“Doomsday Clock” is now after its halfway mark and this issue could not be more representative of that. While it still retains its core structure, that of the seminal “Watchmen” series, Johns and Frank seem to intentionally allow new elements in, almost as if a more traditional comic book narrative pervades the “Watchmen-style.” By doing that, and by including some complex reveals, this might be it’s strongest issue yet. Mild Spoilers below, given some reveals that are too integral to the story.
Written by Geoff Johns
Illustrated by Gary Frank
Colored by Brad Anderson
Lettered by Rob Leigh
The critically acclaimed team of writer Geoff Johns and artist Gary Frank continue the groundbreaking miniseries bringing the world of WATCHMEN to DC. In this chapter, the truth behind Dr. Manhattan’s curiosity with the DC Universe is revealed as the planet teeters on the edge of the Super-War.
“Doomsday Clock” #7 can be roughly divided in three segments, the first actually answering long-lingering questions about the DC universe after ‘Flashpoint,’ the second reuniting most of the series characters into one broader reunion and the third teasing what the true scope of the series and final act will be. This pacing, unto itself, is already a departure of what had been seen on past entries of this series, with usually one theme or topic permeating an entire issue. While a departure that may be frowned upon by “Watchmen” purists, it actually does the story justice and flair. Justice, as its focus since the original conception was to show an answer by superhero comics to the post-Watchmen story-telling style. Flair, as it immediately injects “Doomsday Clock” with a well-deserved dose of forward momentum and unpredictability.
In terms of visual storytelling, “Doomsday Clock” seems still bound by the panel-intensive layout that has been implemented since the first issue. Series creators Johns and Frank have always been clear that they wanted to play by the “Watchmen book of rules,” and they have certainly obliged to that goal until now. This is not a negative by any means: it was a risk worth taking, especially on the hands of an artist so complete as Gary Frank.
There is a lot to appreciate on every page and the level of detail that Frank infuses on every panel is astounding. It is almost as if each panel is a diminute splash page of its own, if readers were to zoom in close enough. For an issue with so many reveals, the most resonating aspect of that are character expressions: “Doomsday Clock” #7 presents the first encounter between many of the series’s staples, and their expression of surprise, fear and lunacy (yes, in the case of the Joker) are a wonder to look at. In one moment in particular, when hardened criminals view, quite literally, the face of a god, they struggle to maintain their toughness façade.
Frank manages the action also extremely well, even within close quarters. The confrontations between Marionette and the Comedian, as well as Rorschach and the Joker are brutal, gruesome, with nothing being held back visually. It looks real, it seems visceral and it adds to the sense of urgency and consequence this series is aiming for.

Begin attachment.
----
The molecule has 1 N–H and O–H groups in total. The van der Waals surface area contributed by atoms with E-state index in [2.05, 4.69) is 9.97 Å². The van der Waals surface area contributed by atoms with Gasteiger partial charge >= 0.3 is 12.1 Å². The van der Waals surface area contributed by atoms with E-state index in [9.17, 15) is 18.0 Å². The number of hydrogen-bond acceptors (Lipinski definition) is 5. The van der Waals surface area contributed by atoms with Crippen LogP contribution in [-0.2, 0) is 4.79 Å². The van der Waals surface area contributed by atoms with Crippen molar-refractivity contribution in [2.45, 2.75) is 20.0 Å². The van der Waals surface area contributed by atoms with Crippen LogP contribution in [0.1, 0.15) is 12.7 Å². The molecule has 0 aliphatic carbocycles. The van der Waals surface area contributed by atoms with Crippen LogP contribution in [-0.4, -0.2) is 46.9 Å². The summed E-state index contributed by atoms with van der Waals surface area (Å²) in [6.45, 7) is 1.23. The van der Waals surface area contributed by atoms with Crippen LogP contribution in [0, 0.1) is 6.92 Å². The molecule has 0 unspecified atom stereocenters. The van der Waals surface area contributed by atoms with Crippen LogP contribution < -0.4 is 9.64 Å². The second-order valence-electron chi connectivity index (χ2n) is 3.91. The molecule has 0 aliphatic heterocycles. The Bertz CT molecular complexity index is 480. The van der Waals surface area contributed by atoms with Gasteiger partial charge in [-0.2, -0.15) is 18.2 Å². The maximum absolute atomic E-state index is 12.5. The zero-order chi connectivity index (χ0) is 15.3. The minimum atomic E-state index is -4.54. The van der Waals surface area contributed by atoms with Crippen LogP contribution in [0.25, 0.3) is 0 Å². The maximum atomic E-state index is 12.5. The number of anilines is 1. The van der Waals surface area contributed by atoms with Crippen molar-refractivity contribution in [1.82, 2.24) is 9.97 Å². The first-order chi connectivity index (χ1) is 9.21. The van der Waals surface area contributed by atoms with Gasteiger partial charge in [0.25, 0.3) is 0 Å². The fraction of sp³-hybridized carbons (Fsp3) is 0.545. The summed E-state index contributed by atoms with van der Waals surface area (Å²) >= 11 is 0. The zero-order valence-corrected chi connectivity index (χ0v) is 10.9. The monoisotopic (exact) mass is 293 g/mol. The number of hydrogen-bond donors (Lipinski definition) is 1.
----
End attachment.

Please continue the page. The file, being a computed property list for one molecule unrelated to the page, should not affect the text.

The colors by Anderson are also a key component of the entire package and they also align with the gradient transition (here, quite literally) this particular issue is going for. Note how the hues of blue around Doctor Manhattan change from the midpoint to issue’s end, or how the blood splatters coming from the Joker are quite different that when Watchmen characters interact. It could be an accident, but it seems unlikely that such a vivid choice of palette says little on how one universe bleeds into the other.
And what about Johns? On “Doomsday Clock” #7 the writer finally feels free of any structural shackles that were in place on previous entries. Universe and timeline reveals are introduced and explained on its opening page. A major player stands revealed halfway through the issue. Dialogues are clever, quick and meaningful. Characters that had never interacted before ring absolutely true when bumping into one another. The layers of past, present and future tones, as well as on what is actually happening and the analogues on old movie screens come together exceptionally well.Continued below
Finally, the impacts hinted by issue’s end, which shall remain unspoiled here. That is the biggest disclaimer of stakes that readers could obtain from a series. It is almost as if the characters on the story know (and they just might) that long-lasting consequences will be in place after all is said and done. After all, it is not often that the seminal superhero deconstruction piece comes headfirst into the seminal superhero construction avatar.
Final Verdict 8.5 – Taking the best elements on the series so far, but elevating it to something more of an homage, with a deep sense of character, art and consequence, “Doomsday Clock” #7 is the best beginning of the end readers could hope for.